I, for one, am happy that these limitations have been imposed. I well remember when you could enter Yosemite Valley, without concern about needing 5 hours to simply "make the loop". In my opinion the crowded conditions of recent years spoiled the experience for everyone. I much prefer the less crowded experience, even if it does imply limited choices for dates, and requires more advanced planning. I can deal with that much better than the alternative. Also, there are many alternative destinations within the Sierra's that provide a very comparable experience. I will be exploring a few areas of Yosemite next week that I have not been to in the past. For me, it was not difficult to secure the necessary day pass, as I planned this over one month ago. Had I not been able to secure the permit, there are lots of other options nearby. Mammoth Lakes offers access to the many magnificent hikes: Lake Ediza, Garnet Lake, 1000 Island Lake, Minaret Lake, explore the Minaret Mines, Duck Lake, Deer Lakes, Mammoth Crest, Gaylor Peak, Mt. Dana (although within Yosemite Park, these last two destination are accessible by parking outside the park, and hiking in)....... and on, and on, and on.......

I'm with Bob on this issue.

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Re: Is ticketed entry at Yosemite here to stay?
John Sims #57919 08/16/20 07:01 PM
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John, you mention Mammoth and Dana. Unfortunately for most west siders, since Yosemite is the shortest way to get to those places, having a quota on the road just to pass through makes visiting those other places so much more difficult that I can no longer to. I am strongly opposed to restricting pass-through traffic.

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Re: Is ticketed entry at Yosemite here to stay?
Steve C #57920 08/16/20 08:14 PM
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Originally Posted by Steve C
John, you mention Mammoth and Dana. Unfortunately for most west siders, since Yosemite is the shortest way to get to those places, having a quota on the road just to pass through makes visiting those other places so much more difficult that I can no longer to. I am strongly opposed to restricting pass-through traffic.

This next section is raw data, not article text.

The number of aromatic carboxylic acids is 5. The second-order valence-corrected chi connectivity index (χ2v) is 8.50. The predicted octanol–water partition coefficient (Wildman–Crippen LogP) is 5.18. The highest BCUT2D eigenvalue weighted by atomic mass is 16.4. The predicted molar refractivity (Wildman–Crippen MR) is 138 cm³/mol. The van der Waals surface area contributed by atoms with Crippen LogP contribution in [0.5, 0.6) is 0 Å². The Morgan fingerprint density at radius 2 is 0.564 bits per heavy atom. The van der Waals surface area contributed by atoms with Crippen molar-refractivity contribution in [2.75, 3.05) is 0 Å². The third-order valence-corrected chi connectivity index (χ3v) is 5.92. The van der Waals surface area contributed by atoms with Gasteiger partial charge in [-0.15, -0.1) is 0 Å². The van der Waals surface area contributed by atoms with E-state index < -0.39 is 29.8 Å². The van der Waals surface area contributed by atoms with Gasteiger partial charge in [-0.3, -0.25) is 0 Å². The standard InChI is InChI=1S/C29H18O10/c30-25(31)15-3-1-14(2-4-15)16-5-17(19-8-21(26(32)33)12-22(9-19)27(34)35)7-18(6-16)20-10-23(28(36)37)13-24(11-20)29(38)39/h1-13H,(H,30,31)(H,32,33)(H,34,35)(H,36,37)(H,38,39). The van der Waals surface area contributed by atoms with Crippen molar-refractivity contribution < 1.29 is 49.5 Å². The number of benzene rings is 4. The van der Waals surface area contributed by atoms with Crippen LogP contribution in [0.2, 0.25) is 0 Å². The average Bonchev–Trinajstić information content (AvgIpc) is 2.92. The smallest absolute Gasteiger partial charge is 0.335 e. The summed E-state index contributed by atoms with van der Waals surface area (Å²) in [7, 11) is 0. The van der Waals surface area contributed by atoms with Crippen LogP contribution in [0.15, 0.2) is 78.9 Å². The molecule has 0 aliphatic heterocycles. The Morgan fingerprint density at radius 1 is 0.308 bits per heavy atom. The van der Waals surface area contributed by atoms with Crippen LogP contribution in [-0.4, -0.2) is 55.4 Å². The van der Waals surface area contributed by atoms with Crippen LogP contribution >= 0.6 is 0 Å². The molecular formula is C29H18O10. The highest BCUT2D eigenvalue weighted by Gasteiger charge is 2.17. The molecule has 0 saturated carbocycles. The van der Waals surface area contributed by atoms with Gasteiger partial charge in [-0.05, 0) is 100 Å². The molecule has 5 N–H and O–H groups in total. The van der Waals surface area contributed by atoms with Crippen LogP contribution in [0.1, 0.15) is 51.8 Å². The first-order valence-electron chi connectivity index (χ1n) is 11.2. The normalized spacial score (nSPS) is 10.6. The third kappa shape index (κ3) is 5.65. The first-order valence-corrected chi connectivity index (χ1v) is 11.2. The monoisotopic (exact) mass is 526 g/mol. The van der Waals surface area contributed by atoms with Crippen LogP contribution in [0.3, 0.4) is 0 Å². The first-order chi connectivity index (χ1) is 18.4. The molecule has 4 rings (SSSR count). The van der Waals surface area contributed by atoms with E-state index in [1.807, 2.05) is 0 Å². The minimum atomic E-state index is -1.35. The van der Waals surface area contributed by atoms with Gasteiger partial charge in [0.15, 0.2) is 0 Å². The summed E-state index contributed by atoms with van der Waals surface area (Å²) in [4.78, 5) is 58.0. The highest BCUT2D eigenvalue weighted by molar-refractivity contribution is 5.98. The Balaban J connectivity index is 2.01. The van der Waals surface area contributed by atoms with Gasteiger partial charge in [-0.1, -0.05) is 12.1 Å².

Good point. As I said, they shouldn’t apply this to the whole
park just to solve a valley problem. If they MUST limit visitors in the valley, they should set up a checkpoint beyond the store/gas station at the HWY 120 turn.

Then again, my REAL concern here is whether entry restrictions will be made permanent. I know that they say on the Yosemite website that this is purely a TEMPORARY health measure due to Covid-19. But I also know that the idea of limiting visitorship at Yosemite dates back to at least the 80s. My concern is that those forces in the NPS in favor of this look at Covid-19 as an opportunity to get what they want.

Last edited by StorminMatt; 08/16/20 08:20 PM.
Re: Is ticketed entry at Yosemite here to stay?
Steve C #57921 08/16/20 09:32 PM
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Originally Posted by Steve C
John, you mention Mammoth and Dana. Unfortunately for most west siders, since Yosemite is the shortest way to get to those places, having a quota on the road just to pass through makes visiting those other places so much more difficult that I can no longer to. I am strongly opposed to restricting pass-through traffic.

Of course you are right, that it takes longer to get to parts of the East side from the West side without hwy 120. According to Google Maps: For me (coming from Sunnyvale), going via hwy 108 adds less than 10 minutes. For you (Fresno), it does add more, but only ~ 30 minutes. For the occasional trips, I do not mind the delay when considered against the smaller crowds when I do visit Yosemite. It is not just the valley that is impacted by the crowds. The valley is the worst, but hwy 120 is also overcrowded without the permits.

Of course if I were making this trip on a weekly basis (or even monthly) I might be in full agreement with you. However, the objective is to limit crowd size, personal contact, and the spreading of Covid 19, so I hope I would still fall on the side of limiting entry. I would not like to think that my "selfishness or sense of entitlement" had led to the death of anyone, especially a family member or friend.

Hwy 108 goes through Stanislaus National Forest, which includes several 11K peaks, and many miles of trails. Might have to check that area out:-)

Re: Is ticketed entry at Yosemite here to stay?
John Sims #57922 08/17/20 07:45 AM
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Getting to Lee Vining via Sonora Pass takes at least an hour more. I'm not sure of Google Maps' calculations, but the speed on the 108 is way lower than any speed limit dictates.

Re: Is ticketed entry at Yosemite here to stay?
John Sims #57950 08/21/20 02:26 PM
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Originally Posted by John Sims
Of course if I were making this trip on a weekly basis (or even monthly) I might be in full agreement with you. However, the objective is to limit crowd size, personal contact, and the spreading of Covid 19, so I hope I would still fall on the side of limiting entry. I would not like to think that my "selfishness or sense of entitlement" had led to the death of anyone, especially a family member or friend.